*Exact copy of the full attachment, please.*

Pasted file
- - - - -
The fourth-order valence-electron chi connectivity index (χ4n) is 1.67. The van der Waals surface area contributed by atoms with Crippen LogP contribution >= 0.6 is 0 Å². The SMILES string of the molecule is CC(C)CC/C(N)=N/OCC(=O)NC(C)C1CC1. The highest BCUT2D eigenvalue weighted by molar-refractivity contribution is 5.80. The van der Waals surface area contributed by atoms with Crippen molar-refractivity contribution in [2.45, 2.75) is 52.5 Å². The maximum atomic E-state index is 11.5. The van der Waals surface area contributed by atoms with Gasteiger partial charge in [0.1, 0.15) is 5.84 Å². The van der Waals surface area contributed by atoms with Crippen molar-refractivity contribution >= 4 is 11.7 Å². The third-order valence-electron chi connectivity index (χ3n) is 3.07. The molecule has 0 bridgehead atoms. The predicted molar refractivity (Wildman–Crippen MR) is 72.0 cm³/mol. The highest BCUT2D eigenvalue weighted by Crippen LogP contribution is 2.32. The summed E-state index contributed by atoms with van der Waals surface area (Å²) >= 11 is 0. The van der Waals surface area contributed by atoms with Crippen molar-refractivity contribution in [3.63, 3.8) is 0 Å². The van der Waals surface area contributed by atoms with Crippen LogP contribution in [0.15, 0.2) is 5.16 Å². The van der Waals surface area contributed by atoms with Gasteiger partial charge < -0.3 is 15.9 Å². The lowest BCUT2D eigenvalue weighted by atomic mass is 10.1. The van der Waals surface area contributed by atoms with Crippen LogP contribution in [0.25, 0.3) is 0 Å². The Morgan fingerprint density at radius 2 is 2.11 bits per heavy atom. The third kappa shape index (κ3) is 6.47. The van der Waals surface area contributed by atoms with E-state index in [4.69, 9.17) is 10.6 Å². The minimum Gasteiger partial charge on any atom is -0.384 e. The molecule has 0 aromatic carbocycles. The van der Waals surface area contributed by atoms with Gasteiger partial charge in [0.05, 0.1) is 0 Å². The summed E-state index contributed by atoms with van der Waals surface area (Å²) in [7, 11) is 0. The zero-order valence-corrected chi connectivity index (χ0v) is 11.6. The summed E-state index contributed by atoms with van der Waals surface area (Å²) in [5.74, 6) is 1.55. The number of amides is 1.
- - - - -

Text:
The fourth-order valence-electron chi connectivity index (χ4n) is 1.67. The van der Waals surface area contributed by atoms with Crippen LogP contribution >= 0.6 is 0 Å². The SMILES string of the molecule is CC(C)CC/C(N)=N/OCC(=O)NC(C)C1CC1. The highest BCUT2D eigenvalue weighted by molar-refractivity contribution is 5.80. The van der Waals surface area contributed by atoms with Crippen molar-refractivity contribution in [2.45, 2.75) is 52.5 Å². The maximum atomic E-state index is 11.5. The van der Waals surface area contributed by atoms with Gasteiger partial charge in [0.1, 0.15) is 5.84 Å². The van der Waals surface area contributed by atoms with Crippen molar-refractivity contribution >= 4 is 11.7 Å². The third-order valence-electron chi connectivity index (χ3n) is 3.07. The molecule has 0 bridgehead atoms. The predicted molar refractivity (Wildman–Crippen MR) is 72.0 cm³/mol. The highest BCUT2D eigenvalue weighted by Crippen LogP contribution is 2.32. The summed E-state index contributed by atoms with van der Waals surface area (Å²) >= 11 is 0. The van der Waals surface area contributed by atoms with Crippen molar-refractivity contribution in [3.63, 3.8) is 0 Å². The van der Waals surface area contributed by atoms with Crippen LogP contribution in [0.15, 0.2) is 5.16 Å². The van der Waals surface area contributed by atoms with Gasteiger partial charge < -0.3 is 15.9 Å². The lowest BCUT2D eigenvalue weighted by atomic mass is 10.1. The van der Waals surface area contributed by atoms with Crippen LogP contribution in [0.25, 0.3) is 0 Å². The Morgan fingerprint density at radius 2 is 2.11 bits per heavy atom. The third kappa shape index (κ3) is 6.47. The van der Waals surface area contributed by atoms with E-state index in [4.69, 9.17) is 10.6 Å². The minimum Gasteiger partial charge on any atom is -0.384 e. The molecule has 0 aromatic carbocycles. The van der Waals surface area contributed by atoms with Gasteiger partial charge in [0.05, 0.1) is 0 Å². The summed E-state index contributed by atoms with van der Waals surface area (Å²) in [7, 11) is 0. The zero-order valence-corrected chi connectivity index (χ0v) is 11.6. The summed E-state index contributed by atoms with van der Waals surface area (Å²) in [5.74, 6) is 1.55. The number of amides is 1.